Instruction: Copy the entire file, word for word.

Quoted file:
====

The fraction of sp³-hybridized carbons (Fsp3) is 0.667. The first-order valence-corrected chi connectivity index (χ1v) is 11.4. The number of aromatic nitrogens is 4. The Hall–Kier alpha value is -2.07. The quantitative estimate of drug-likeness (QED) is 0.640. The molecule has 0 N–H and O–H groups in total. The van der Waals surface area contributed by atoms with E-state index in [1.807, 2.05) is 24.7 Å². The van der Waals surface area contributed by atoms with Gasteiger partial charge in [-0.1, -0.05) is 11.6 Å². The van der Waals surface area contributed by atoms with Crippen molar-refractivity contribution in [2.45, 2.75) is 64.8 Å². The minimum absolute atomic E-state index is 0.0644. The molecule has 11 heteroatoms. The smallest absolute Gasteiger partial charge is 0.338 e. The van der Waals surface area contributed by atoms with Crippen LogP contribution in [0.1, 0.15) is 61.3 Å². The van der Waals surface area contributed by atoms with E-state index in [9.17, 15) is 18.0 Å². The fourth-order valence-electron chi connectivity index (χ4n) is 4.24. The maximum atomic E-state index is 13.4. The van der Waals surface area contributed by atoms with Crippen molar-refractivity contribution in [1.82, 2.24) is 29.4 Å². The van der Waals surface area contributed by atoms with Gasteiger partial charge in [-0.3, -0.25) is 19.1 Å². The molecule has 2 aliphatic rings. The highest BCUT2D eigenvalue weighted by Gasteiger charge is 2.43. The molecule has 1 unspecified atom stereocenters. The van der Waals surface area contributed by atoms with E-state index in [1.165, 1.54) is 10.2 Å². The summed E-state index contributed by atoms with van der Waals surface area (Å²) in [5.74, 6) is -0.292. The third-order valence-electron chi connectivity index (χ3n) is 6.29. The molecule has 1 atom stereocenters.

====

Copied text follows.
The fraction of sp³-hybridized carbons (Fsp3) is 0.667. The first-order valence-corrected chi connectivity index (χ1v) is 11.4. The number of aromatic nitrogens is 4. The Hall–Kier alpha value is -2.07. The quantitative estimate of drug-likeness (QED) is 0.640. The molecule has 0 N–H and O–H groups in total. The van der Waals surface area contributed by atoms with E-state index in [1.807, 2.05) is 24.7 Å². The van der Waals surface area contributed by atoms with Gasteiger partial charge in [-0.1, -0.05) is 11.6 Å². The van der Waals surface area contributed by atoms with Crippen molar-refractivity contribution in [2.45, 2.75) is 64.8 Å². The minimum absolute atomic E-state index is 0.0644. The molecule has 11 heteroatoms. The smallest absolute Gasteiger partial charge is 0.338 e. The van der Waals surface area contributed by atoms with Crippen LogP contribution in [0.1, 0.15) is 61.3 Å². The van der Waals surface area contributed by atoms with E-state index in [9.17, 15) is 18.0 Å². The fourth-order valence-electron chi connectivity index (χ4n) is 4.24. The maximum atomic E-state index is 13.4. The van der Waals surface area contributed by atoms with Crippen molar-refractivity contribution in [1.82, 2.24) is 29.4 Å². The van der Waals surface area contributed by atoms with Gasteiger partial charge in [-0.3, -0.25) is 19.1 Å². The molecule has 2 aliphatic rings. The highest BCUT2D eigenvalue weighted by Gasteiger charge is 2.43. The molecule has 1 unspecified atom stereocenters. The van der Waals surface area contributed by atoms with E-state index in [1.165, 1.54) is 10.2 Å². The summed E-state index contributed by atoms with van der Waals surface area (Å²) in [5.74, 6) is -0.292. The third-order valence-electron chi connectivity index (χ3n) is 6.29. The molecule has 1 atom stereocenters.